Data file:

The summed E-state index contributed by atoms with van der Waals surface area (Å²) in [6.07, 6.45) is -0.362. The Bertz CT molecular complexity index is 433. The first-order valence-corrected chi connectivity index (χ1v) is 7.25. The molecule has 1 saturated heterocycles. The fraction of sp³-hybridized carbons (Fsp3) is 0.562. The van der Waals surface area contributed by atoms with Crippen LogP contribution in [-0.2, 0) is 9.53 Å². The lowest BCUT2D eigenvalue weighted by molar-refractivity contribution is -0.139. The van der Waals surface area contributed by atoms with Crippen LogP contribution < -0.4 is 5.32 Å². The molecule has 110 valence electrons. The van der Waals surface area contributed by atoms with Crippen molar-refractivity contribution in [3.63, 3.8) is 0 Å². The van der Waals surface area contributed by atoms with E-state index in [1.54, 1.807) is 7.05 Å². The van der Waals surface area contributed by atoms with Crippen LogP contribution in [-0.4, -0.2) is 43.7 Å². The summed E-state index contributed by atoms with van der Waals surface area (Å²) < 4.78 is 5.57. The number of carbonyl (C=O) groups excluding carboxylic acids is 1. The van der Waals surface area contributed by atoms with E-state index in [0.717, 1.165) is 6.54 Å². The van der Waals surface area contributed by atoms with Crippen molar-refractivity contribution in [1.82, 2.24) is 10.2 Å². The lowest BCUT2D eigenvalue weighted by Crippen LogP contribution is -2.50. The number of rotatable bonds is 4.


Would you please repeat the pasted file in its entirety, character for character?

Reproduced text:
The summed E-state index contributed by atoms with van der Waals surface area (Å²) in [6.07, 6.45) is -0.362. The Bertz CT molecular complexity index is 433. The first-order valence-corrected chi connectivity index (χ1v) is 7.25. The molecule has 1 saturated heterocycles. The fraction of sp³-hybridized carbons (Fsp3) is 0.562. The van der Waals surface area contributed by atoms with Crippen LogP contribution in [-0.2, 0) is 9.53 Å². The lowest BCUT2D eigenvalue weighted by molar-refractivity contribution is -0.139. The van der Waals surface area contributed by atoms with Crippen LogP contribution < -0.4 is 5.32 Å². The molecule has 110 valence electrons. The van der Waals surface area contributed by atoms with Crippen molar-refractivity contribution in [3.63, 3.8) is 0 Å². The van der Waals surface area contributed by atoms with E-state index in [1.54, 1.807) is 7.05 Å². The van der Waals surface area contributed by atoms with Crippen LogP contribution in [-0.4, -0.2) is 43.7 Å². The summed E-state index contributed by atoms with van der Waals surface area (Å²) < 4.78 is 5.57. The number of carbonyl (C=O) groups excluding carboxylic acids is 1. The van der Waals surface area contributed by atoms with E-state index in [0.717, 1.165) is 6.54 Å². The van der Waals surface area contributed by atoms with Crippen molar-refractivity contribution in [1.82, 2.24) is 10.2 Å². The lowest BCUT2D eigenvalue weighted by Crippen LogP contribution is -2.50. The number of rotatable bonds is 4.